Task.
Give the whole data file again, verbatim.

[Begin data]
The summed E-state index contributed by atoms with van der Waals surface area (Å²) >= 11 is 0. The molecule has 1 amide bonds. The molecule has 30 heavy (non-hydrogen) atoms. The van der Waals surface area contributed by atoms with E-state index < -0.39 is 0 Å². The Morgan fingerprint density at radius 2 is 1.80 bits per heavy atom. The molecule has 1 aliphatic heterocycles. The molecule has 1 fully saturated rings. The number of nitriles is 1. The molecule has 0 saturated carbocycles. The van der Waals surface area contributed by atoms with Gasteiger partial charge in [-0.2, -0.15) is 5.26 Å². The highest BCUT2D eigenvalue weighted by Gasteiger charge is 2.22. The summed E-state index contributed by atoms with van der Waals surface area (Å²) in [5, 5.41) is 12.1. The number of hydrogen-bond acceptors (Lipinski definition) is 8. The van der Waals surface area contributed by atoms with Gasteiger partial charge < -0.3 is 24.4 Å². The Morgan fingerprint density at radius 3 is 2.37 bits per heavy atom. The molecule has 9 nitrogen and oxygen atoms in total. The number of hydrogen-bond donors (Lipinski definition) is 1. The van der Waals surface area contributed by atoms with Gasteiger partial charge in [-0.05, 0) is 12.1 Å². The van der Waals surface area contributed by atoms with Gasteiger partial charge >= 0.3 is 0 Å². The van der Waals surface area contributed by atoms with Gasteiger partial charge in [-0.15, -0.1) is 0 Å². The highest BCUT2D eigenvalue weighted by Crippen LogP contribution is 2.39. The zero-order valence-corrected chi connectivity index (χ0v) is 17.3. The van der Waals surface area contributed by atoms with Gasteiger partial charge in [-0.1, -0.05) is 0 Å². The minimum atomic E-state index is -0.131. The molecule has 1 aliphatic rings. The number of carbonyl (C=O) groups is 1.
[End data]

The summed E-state index contributed by atoms with van der Waals surface area (Å²) >= 11 is 0. The molecule has 1 amide bonds. The molecule has 30 heavy (non-hydrogen) atoms. The van der Waals surface area contributed by atoms with E-state index < -0.39 is 0 Å². The Morgan fingerprint density at radius 2 is 1.80 bits per heavy atom. The molecule has 1 aliphatic heterocycles. The molecule has 1 fully saturated rings. The number of nitriles is 1. The molecule has 0 saturated carbocycles. The van der Waals surface area contributed by atoms with Gasteiger partial charge in [-0.2, -0.15) is 5.26 Å². The highest BCUT2D eigenvalue weighted by Gasteiger charge is 2.22. The summed E-state index contributed by atoms with van der Waals surface area (Å²) in [5, 5.41) is 12.1. The number of hydrogen-bond acceptors (Lipinski definition) is 8. The van der Waals surface area contributed by atoms with Gasteiger partial charge < -0.3 is 24.4 Å². The Morgan fingerprint density at radius 3 is 2.37 bits per heavy atom. The molecule has 9 nitrogen and oxygen atoms in total. The number of hydrogen-bond donors (Lipinski definition) is 1. The van der Waals surface area contributed by atoms with Gasteiger partial charge in [-0.05, 0) is 12.1 Å². The van der Waals surface area contributed by atoms with Gasteiger partial charge >= 0.3 is 0 Å². The van der Waals surface area contributed by atoms with Gasteiger partial charge in [-0.15, -0.1) is 0 Å². The highest BCUT2D eigenvalue weighted by Crippen LogP contribution is 2.39. The zero-order valence-corrected chi connectivity index (χ0v) is 17.3. The van der Waals surface area contributed by atoms with Gasteiger partial charge in [-0.1, -0.05) is 0 Å². The minimum atomic E-state index is -0.131. The molecule has 1 aliphatic rings. The number of carbonyl (C=O) groups is 1.